Smith is the overt LGBT activist, the candidate who looks most natural with a rainbow shirt and a megaphone in his hand. He also has legislative savvy. Before he became Equality Florida’s lobbyist, he was Saunders’ legislative aide. His effort to reclaim Saunders’ district for the Democrats became a near-certainty last fall when incumbent state Rep. Rene Plasencia, who beat Saunders in 2014, decided to switch districts this year.
If elected, Smith would become the first openly gay Hispanic lawmaker in Tallahassee.
Poe and Tuura are more subtle about their sexual identities. Both are active in the LGBT community’s public programs and rallies, and both have made sure voters know they are gay. But their identities are far more tied to routine Democratic platforms and policies, except for Poe’s active efforts this summer to educate the community about HIV — he’s HIV-positive himself — and AIDS.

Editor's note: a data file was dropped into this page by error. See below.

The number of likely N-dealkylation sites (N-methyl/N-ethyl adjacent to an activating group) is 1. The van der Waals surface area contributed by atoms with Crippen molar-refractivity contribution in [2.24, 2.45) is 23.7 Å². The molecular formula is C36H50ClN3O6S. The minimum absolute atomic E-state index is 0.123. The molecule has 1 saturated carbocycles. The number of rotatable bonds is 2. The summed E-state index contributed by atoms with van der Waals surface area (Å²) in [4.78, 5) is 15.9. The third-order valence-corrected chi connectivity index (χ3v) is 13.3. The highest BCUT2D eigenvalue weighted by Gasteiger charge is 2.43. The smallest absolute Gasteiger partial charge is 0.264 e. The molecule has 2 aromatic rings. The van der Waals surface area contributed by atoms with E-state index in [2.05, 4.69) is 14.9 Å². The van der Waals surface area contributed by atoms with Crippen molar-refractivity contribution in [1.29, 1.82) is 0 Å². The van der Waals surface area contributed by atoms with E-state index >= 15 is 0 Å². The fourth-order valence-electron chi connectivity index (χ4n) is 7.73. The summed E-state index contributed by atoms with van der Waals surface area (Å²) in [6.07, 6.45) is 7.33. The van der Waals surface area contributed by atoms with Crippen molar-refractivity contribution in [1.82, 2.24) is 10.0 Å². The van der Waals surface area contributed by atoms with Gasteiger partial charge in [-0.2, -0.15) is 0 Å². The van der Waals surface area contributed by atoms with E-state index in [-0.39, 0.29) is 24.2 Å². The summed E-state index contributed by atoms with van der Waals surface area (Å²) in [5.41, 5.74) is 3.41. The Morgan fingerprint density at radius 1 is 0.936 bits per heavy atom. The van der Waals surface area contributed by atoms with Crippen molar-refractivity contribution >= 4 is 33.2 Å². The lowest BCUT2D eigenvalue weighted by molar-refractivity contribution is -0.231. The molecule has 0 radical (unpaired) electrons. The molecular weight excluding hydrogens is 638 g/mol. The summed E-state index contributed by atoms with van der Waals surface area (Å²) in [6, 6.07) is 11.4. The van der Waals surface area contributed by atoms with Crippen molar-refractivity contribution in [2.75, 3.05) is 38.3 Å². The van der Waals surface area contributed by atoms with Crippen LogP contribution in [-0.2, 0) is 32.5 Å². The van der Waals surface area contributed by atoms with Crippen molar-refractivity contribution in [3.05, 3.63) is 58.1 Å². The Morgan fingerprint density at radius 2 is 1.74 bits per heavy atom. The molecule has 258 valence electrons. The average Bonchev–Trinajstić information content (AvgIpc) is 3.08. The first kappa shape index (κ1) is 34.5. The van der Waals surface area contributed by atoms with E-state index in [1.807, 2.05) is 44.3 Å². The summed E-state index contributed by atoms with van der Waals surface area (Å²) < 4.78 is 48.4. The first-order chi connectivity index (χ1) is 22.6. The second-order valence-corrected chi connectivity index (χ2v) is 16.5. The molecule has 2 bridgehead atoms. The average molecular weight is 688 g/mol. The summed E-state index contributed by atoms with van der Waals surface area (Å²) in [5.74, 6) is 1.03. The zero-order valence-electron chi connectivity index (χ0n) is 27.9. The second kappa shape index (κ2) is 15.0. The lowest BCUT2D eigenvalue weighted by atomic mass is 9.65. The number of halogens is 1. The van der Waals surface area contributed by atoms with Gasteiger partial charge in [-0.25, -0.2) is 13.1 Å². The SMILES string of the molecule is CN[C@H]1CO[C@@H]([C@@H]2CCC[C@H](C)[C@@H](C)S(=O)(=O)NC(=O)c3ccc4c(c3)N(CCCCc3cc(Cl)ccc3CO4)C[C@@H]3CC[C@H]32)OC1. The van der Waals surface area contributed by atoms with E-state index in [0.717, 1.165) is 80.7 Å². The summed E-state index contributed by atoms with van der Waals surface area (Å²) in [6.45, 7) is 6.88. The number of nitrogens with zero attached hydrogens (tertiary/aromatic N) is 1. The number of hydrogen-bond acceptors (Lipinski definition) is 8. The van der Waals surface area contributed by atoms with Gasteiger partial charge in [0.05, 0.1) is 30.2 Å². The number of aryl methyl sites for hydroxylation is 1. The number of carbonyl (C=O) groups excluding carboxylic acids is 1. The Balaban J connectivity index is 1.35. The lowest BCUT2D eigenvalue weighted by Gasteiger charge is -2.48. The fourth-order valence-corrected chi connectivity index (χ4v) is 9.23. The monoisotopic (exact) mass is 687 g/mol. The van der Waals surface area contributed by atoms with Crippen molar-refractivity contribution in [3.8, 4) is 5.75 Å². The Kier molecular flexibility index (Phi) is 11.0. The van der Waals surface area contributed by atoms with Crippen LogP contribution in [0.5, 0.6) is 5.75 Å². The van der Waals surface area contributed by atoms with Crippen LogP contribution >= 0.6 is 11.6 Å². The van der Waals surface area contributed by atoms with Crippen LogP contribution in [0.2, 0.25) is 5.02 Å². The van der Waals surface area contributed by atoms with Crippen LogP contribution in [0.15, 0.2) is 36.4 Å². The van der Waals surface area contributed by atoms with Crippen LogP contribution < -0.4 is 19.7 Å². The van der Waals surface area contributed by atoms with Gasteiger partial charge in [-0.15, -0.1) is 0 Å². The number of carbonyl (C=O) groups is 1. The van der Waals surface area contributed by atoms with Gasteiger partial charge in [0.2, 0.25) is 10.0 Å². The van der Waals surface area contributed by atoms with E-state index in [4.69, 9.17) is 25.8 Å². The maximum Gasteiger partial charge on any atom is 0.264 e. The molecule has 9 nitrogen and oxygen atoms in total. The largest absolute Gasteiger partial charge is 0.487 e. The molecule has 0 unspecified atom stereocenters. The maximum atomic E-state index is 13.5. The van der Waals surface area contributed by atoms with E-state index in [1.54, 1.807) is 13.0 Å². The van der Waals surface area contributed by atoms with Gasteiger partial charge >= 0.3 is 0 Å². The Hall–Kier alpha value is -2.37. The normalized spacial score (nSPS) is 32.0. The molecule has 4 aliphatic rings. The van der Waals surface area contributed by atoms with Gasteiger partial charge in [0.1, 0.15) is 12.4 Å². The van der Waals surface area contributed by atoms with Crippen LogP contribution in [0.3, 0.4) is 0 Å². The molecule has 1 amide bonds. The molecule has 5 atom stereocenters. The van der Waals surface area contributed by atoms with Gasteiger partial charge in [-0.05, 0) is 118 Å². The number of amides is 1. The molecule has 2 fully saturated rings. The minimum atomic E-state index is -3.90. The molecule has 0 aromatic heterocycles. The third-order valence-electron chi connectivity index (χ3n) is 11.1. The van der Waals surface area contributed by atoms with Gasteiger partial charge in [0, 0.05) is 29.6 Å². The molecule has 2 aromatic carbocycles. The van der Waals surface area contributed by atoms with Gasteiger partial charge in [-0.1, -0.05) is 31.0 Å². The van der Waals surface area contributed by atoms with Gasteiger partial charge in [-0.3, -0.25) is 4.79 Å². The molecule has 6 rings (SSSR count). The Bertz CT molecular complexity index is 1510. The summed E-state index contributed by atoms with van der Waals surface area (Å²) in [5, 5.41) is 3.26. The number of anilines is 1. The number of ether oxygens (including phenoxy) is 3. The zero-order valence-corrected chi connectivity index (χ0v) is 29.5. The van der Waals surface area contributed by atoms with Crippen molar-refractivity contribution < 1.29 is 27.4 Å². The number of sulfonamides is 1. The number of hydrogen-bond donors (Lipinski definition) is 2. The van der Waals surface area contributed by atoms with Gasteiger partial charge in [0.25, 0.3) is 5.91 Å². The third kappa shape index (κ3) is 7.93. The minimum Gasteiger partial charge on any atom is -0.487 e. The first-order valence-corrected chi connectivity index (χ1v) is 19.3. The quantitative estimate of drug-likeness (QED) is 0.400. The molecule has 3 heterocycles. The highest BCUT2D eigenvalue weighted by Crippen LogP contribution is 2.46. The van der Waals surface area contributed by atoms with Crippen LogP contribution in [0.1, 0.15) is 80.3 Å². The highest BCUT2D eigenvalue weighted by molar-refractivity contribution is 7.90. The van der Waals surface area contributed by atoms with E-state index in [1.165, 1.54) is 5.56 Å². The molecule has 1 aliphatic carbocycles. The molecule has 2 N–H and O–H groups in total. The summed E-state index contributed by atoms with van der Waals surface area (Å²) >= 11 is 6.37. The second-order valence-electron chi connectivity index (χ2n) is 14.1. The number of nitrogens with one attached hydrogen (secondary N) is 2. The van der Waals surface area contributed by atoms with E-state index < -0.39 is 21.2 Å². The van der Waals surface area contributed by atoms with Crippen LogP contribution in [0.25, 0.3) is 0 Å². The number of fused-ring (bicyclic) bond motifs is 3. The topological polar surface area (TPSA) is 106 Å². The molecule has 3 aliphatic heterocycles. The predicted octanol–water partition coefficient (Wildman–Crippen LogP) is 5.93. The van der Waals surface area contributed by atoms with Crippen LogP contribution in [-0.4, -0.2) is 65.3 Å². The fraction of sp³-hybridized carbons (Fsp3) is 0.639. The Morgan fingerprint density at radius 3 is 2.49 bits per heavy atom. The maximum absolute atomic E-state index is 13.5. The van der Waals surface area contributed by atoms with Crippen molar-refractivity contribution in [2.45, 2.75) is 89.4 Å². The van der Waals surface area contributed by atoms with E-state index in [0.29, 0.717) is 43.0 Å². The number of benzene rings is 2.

If elected, Poe would become Florida’s first openly gay congressman (perhaps along with Crabtree.) He also would become the first member of Congress ever known to be HIV-positive.
He has a tough row to hoe first. CD-10’s leading candidate is former Orlando Police Chief Val Demings. Also running are state Sen. Geraldine Thompson, whom district voters know well; and lawyer Fatima Rita Fahmy, who’s been a visible and enthusiastic ally of the LGBT community and supporter of gay rights for 30 years.
If elected, Tuura could become the first openly gay woman in the Florida Legislature (perhaps along with Armstead and Webb.)
First Tuura would have to defeat Democratic lawyers Clint Curtis and Henry Lim in the primary. And Lim’s record of supporting the LGBT community is so strong he’s won awards from LGBT organizations. Then there will be Miller in November, in the swing district.